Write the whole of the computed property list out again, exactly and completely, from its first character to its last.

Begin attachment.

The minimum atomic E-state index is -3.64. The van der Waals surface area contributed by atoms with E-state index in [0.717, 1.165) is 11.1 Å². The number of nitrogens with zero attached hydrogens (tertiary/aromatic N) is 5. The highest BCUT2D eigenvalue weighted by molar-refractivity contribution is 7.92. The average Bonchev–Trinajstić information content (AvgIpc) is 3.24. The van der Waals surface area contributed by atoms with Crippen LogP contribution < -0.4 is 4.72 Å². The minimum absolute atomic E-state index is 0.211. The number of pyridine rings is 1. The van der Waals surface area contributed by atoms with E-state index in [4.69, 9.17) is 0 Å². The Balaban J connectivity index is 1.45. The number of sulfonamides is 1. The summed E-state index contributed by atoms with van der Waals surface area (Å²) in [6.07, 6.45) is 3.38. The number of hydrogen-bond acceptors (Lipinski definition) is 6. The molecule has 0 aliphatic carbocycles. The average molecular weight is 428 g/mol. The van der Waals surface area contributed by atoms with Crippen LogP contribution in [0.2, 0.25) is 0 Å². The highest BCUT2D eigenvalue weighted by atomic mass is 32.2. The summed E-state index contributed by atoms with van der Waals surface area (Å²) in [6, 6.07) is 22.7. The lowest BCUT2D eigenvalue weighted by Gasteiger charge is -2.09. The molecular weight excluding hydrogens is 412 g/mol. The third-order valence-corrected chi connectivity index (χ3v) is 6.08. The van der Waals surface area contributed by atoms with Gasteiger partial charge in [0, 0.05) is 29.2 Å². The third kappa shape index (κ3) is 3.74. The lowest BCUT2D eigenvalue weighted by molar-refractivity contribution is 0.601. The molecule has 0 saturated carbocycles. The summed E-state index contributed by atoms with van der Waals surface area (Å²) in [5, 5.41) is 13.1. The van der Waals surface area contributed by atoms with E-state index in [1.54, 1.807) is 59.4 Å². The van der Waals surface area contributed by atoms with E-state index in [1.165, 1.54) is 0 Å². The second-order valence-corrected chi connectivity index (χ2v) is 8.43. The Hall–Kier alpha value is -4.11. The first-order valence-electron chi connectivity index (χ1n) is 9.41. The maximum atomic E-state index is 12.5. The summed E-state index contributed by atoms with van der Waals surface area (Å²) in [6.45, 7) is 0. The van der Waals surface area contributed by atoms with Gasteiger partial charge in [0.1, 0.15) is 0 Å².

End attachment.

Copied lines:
The minimum atomic E-state index is -3.64. The van der Waals surface area contributed by atoms with E-state index in [0.717, 1.165) is 11.1 Å². The number of nitrogens with zero attached hydrogens (tertiary/aromatic N) is 5. The highest BCUT2D eigenvalue weighted by molar-refractivity contribution is 7.92. The average Bonchev–Trinajstić information content (AvgIpc) is 3.24. The van der Waals surface area contributed by atoms with Crippen LogP contribution < -0.4 is 4.72 Å². The minimum absolute atomic E-state index is 0.211. The number of pyridine rings is 1. The van der Waals surface area contributed by atoms with E-state index in [4.69, 9.17) is 0 Å². The Balaban J connectivity index is 1.45. The number of sulfonamides is 1. The summed E-state index contributed by atoms with van der Waals surface area (Å²) in [6.07, 6.45) is 3.38. The number of hydrogen-bond acceptors (Lipinski definition) is 6. The molecule has 0 aliphatic carbocycles. The average molecular weight is 428 g/mol. The van der Waals surface area contributed by atoms with Crippen LogP contribution in [0.2, 0.25) is 0 Å². The highest BCUT2D eigenvalue weighted by atomic mass is 32.2. The summed E-state index contributed by atoms with van der Waals surface area (Å²) in [6, 6.07) is 22.7. The lowest BCUT2D eigenvalue weighted by Gasteiger charge is -2.09. The molecular weight excluding hydrogens is 412 g/mol. The third-order valence-corrected chi connectivity index (χ3v) is 6.08. The van der Waals surface area contributed by atoms with Gasteiger partial charge in [0, 0.05) is 29.2 Å². The third kappa shape index (κ3) is 3.74. The lowest BCUT2D eigenvalue weighted by molar-refractivity contribution is 0.601. The molecule has 0 saturated carbocycles. The summed E-state index contributed by atoms with van der Waals surface area (Å²) in [5, 5.41) is 13.1. The van der Waals surface area contributed by atoms with E-state index in [1.54, 1.807) is 59.4 Å². The van der Waals surface area contributed by atoms with E-state index in [1.165, 1.54) is 0 Å². The second-order valence-corrected chi connectivity index (χ2v) is 8.43. The Hall–Kier alpha value is -4.11. The first-order valence-electron chi connectivity index (χ1n) is 9.41. The maximum atomic E-state index is 12.5. The summed E-state index contributed by atoms with van der Waals surface area (Å²) in [6.45, 7) is 0. The van der Waals surface area contributed by atoms with Gasteiger partial charge in [0.1, 0.15) is 0 Å².